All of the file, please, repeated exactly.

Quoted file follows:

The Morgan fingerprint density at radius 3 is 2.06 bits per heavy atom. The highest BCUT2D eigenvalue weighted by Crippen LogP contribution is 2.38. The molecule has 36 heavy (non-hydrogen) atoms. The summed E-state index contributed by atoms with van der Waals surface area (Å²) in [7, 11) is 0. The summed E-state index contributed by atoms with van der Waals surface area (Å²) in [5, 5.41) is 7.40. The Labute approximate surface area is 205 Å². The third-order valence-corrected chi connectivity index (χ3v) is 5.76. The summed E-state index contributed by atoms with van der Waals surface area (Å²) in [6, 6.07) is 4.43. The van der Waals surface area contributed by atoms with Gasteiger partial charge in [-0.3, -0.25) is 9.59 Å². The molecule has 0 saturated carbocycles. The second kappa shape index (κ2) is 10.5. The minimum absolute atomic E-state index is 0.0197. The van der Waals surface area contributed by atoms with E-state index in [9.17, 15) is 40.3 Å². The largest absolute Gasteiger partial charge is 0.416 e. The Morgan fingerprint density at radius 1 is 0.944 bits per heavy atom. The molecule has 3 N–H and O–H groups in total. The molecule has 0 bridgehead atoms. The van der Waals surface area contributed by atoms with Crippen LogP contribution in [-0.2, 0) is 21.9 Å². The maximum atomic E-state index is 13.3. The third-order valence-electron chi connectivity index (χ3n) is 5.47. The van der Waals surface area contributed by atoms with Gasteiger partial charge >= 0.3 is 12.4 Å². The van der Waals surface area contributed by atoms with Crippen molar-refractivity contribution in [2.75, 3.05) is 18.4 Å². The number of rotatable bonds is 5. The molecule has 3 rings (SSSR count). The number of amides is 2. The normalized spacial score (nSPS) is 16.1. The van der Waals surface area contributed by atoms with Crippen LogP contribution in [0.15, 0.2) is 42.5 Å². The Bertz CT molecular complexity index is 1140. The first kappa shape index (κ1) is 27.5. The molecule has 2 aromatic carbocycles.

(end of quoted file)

The Morgan fingerprint density at radius 3 is 2.06 bits per heavy atom. The highest BCUT2D eigenvalue weighted by Crippen LogP contribution is 2.38. The molecule has 36 heavy (non-hydrogen) atoms. The summed E-state index contributed by atoms with van der Waals surface area (Å²) in [7, 11) is 0. The summed E-state index contributed by atoms with van der Waals surface area (Å²) in [5, 5.41) is 7.40. The Labute approximate surface area is 205 Å². The third-order valence-corrected chi connectivity index (χ3v) is 5.76. The summed E-state index contributed by atoms with van der Waals surface area (Å²) in [6, 6.07) is 4.43. The van der Waals surface area contributed by atoms with Gasteiger partial charge in [-0.3, -0.25) is 9.59 Å². The molecule has 0 saturated carbocycles. The second kappa shape index (κ2) is 10.5. The minimum absolute atomic E-state index is 0.0197. The van der Waals surface area contributed by atoms with E-state index in [9.17, 15) is 40.3 Å². The largest absolute Gasteiger partial charge is 0.416 e. The Morgan fingerprint density at radius 1 is 0.944 bits per heavy atom. The molecule has 3 N–H and O–H groups in total. The molecule has 0 bridgehead atoms. The van der Waals surface area contributed by atoms with Crippen LogP contribution in [-0.2, 0) is 21.9 Å². The maximum atomic E-state index is 13.3. The third-order valence-electron chi connectivity index (χ3n) is 5.47. The van der Waals surface area contributed by atoms with Gasteiger partial charge >= 0.3 is 12.4 Å². The van der Waals surface area contributed by atoms with Crippen molar-refractivity contribution in [2.75, 3.05) is 18.4 Å². The number of rotatable bonds is 5. The molecule has 3 rings (SSSR count). The number of amides is 2. The normalized spacial score (nSPS) is 16.1. The van der Waals surface area contributed by atoms with Crippen LogP contribution in [0.15, 0.2) is 42.5 Å². The Bertz CT molecular complexity index is 1140. The first kappa shape index (κ1) is 27.5. The molecule has 2 aromatic carbocycles.